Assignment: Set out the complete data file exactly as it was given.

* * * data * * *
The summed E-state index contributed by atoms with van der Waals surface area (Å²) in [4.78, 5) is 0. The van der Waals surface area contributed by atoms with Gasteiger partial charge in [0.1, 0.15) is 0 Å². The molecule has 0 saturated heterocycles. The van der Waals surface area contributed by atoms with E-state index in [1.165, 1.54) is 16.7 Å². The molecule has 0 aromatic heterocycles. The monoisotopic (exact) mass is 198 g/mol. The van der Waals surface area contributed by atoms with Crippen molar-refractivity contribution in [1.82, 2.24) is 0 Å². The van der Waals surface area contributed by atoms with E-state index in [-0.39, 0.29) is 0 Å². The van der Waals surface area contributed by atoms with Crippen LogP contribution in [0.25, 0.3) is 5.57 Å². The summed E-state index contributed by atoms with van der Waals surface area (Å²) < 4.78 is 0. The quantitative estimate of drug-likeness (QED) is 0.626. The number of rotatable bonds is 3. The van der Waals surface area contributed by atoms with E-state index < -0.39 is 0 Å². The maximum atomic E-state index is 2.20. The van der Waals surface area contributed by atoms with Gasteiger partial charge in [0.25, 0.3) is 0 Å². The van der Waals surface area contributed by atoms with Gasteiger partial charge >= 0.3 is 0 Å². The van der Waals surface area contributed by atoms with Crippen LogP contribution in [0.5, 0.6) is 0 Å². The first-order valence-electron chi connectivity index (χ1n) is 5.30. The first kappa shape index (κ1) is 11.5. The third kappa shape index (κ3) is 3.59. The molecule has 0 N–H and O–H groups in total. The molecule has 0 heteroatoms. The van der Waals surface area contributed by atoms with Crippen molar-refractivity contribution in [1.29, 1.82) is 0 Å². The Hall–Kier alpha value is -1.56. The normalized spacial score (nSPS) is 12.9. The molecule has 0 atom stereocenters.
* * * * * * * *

The summed E-state index contributed by atoms with van der Waals surface area (Å²) in [4.78, 5) is 0. The van der Waals surface area contributed by atoms with Gasteiger partial charge in [0.1, 0.15) is 0 Å². The molecule has 0 saturated heterocycles. The van der Waals surface area contributed by atoms with E-state index in [1.165, 1.54) is 16.7 Å². The molecule has 0 aromatic heterocycles. The monoisotopic (exact) mass is 198 g/mol. The van der Waals surface area contributed by atoms with Crippen molar-refractivity contribution in [1.82, 2.24) is 0 Å². The van der Waals surface area contributed by atoms with E-state index in [-0.39, 0.29) is 0 Å². The van der Waals surface area contributed by atoms with Crippen LogP contribution in [0.25, 0.3) is 5.57 Å². The summed E-state index contributed by atoms with van der Waals surface area (Å²) < 4.78 is 0. The quantitative estimate of drug-likeness (QED) is 0.626. The number of rotatable bonds is 3. The van der Waals surface area contributed by atoms with E-state index < -0.39 is 0 Å². The maximum atomic E-state index is 2.20. The van der Waals surface area contributed by atoms with Gasteiger partial charge in [0.25, 0.3) is 0 Å². The van der Waals surface area contributed by atoms with Gasteiger partial charge >= 0.3 is 0 Å². The van der Waals surface area contributed by atoms with Crippen LogP contribution in [0.5, 0.6) is 0 Å². The first-order valence-electron chi connectivity index (χ1n) is 5.30. The first kappa shape index (κ1) is 11.5. The third kappa shape index (κ3) is 3.59. The molecule has 0 N–H and O–H groups in total. The molecule has 0 heteroatoms. The van der Waals surface area contributed by atoms with Crippen molar-refractivity contribution in [1.29, 1.82) is 0 Å². The Hall–Kier alpha value is -1.56. The normalized spacial score (nSPS) is 12.9. The molecule has 0 atom stereocenters.